Godzilla, the 1998 Roland Emmerich movie, is not a fan favorite for fans of the Big G. I do understand why, and yet while the monster deserved the fan name of GINO (Godzilla In Name Only) and the Japanese “Zilla” (minus the “god”) as seen in Godzilla: Final Wars, I still very much enjoy the movie. While Emmerich claimed it was a return to the classic 1960s movie I think it’s more accurate that it resembles an update of the 50s giant monster movies that inspired Ishiro Honda to create the monster. The atomic bomb test more imitates The Beast From 50,000 Fathoms and movies of that kind that how it was treated in either the original Japanese or the US interpretation of the original Godzilla/Godzilla: King Of The Monsters. It’s a fun movie even with the questionable shot at Siskel & Ebert or the fact that it’s an early example of Hollywood not caring about the old source material, which has become the norm out of Lalaland’s theatrical landscape of not-stalgia and mockstalgia. As an original property it actually works.
However, the best defense of the movie is what came out of it. Godzilla: The Series was created for Fox Kids by Adelaide Productions, the same people behind Men In Black: The Series and Jackie Chan Adventures, and while not breaking away from the movie (unlike the aforementioned MIB, which ignored the end of the movie, here they actually continued off of it, using the teaser of a baby Zilla not found by the humans, aka Zilla Junior by fans according to the Godzilla fan wiki) managed to fix most of the movie’s errors.
I have two videos from Godzilla fan and commentary YouTube series Up From The Depths, which I still believe is a reference to that other Godzilla cartoon whose theme song starts with those words. The first discusses just what the Tri-Star produced movie did wrong while agreeing with me that the movie itself isn’t bad, just not Godzilla. The second goes into what the series did right and how it turned Zilla into a monster worth celebrating.
I was also disappointed when I saw the movie messed up Godzilla but I actually had enough fun watching it in the theater that I still enjoyed it. Plus the levels of not-stalgia hadn’t yet reached today’s horrific levels so I wasn’t as mad as I am today when I see something beloved by certainly not the director get some namesake re-imagining. I remember that promotional campaign where the final design of Godzilla had been kept in the shadows, and remember all the talk about how computer animation was supposedly so much better than the traditional “man in suit” style of Japanese kaiju movies, the same claptrap I heard when the Legendary Pictures “Monsterverse” began. So when the cartoon was announced I was interested in seeing what they were going to do with it, having enjoyed the original NBC series based on the more traditional hero period of Godzilla I grew up with. I was not disappointed in the slightest.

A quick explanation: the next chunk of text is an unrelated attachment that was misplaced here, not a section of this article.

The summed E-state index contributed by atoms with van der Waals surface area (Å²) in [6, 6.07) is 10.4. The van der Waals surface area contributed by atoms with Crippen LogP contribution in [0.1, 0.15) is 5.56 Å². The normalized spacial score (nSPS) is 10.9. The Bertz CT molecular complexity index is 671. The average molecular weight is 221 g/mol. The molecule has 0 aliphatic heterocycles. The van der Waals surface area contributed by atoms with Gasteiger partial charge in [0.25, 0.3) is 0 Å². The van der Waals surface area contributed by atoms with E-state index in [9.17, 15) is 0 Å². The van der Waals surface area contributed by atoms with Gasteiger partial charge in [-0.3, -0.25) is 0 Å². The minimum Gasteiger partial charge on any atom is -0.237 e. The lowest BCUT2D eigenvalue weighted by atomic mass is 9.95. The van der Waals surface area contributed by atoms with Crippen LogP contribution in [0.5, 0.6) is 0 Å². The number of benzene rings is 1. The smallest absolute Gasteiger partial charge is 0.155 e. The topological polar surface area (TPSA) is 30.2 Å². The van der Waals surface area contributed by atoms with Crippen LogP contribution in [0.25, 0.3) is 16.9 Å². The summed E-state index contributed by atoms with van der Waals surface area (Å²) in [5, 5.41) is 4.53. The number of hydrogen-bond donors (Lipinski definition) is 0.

I’m curious what his thoughts are on the Hanna-Barbera series but I liked this show for the same reasons. The NBC/Toho cast were good in their time, and the FOX/Tri-Star cast were an update of that. NIGEL could be a replacement for Godzooki in that both served as a way to summon Godzilla for help, and both were both comic relief but also served a purpose on the team. No replacement for Pete but outside of being the ship’s cook and the one who could most easily keep Godzooki’s antics to a minimum bringing your nephew into numerous monster encounters seems like a bad idea, even if his role along with Captain Majors was for the scientists to explain things to the audience surrogate. I guess you can make the case for Monique here as she replaces the French agent from the movie and frankly was less demanding of a fist to the face for being a jerk.
If you haven’t seen this series the full series as well as well as the “Monster Wars” storyline separately (if you want to sample it) are available from Mill Creek in the US, on the CTV website if you’re in Canada or using a VPN, and episodes pop up on YouTube. I also recommend checking it out because it really is a great giant monster series on its own and shows what the movie could have been.